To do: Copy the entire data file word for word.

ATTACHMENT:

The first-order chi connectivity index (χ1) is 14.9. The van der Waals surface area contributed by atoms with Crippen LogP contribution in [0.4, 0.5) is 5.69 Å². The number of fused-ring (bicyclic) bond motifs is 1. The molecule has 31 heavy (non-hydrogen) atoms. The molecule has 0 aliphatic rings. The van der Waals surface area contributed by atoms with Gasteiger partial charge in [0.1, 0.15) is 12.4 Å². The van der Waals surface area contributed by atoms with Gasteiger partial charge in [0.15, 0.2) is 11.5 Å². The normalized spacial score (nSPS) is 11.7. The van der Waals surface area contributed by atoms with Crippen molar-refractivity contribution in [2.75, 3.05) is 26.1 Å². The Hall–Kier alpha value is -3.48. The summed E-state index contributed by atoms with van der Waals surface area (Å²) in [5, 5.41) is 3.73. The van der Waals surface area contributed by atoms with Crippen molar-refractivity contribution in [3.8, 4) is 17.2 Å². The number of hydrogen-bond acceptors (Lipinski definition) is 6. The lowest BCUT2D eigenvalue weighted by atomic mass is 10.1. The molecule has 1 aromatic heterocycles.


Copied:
The first-order chi connectivity index (χ1) is 14.9. The van der Waals surface area contributed by atoms with Crippen LogP contribution in [0.4, 0.5) is 5.69 Å². The number of fused-ring (bicyclic) bond motifs is 1. The molecule has 31 heavy (non-hydrogen) atoms. The molecule has 0 aliphatic rings. The van der Waals surface area contributed by atoms with Gasteiger partial charge in [0.1, 0.15) is 12.4 Å². The van der Waals surface area contributed by atoms with Gasteiger partial charge in [0.15, 0.2) is 11.5 Å². The normalized spacial score (nSPS) is 11.7. The van der Waals surface area contributed by atoms with Crippen molar-refractivity contribution in [2.75, 3.05) is 26.1 Å². The Hall–Kier alpha value is -3.48. The summed E-state index contributed by atoms with van der Waals surface area (Å²) in [5, 5.41) is 3.73. The van der Waals surface area contributed by atoms with Crippen molar-refractivity contribution in [3.8, 4) is 17.2 Å². The number of hydrogen-bond acceptors (Lipinski definition) is 6. The lowest BCUT2D eigenvalue weighted by atomic mass is 10.1. The molecule has 1 aromatic heterocycles.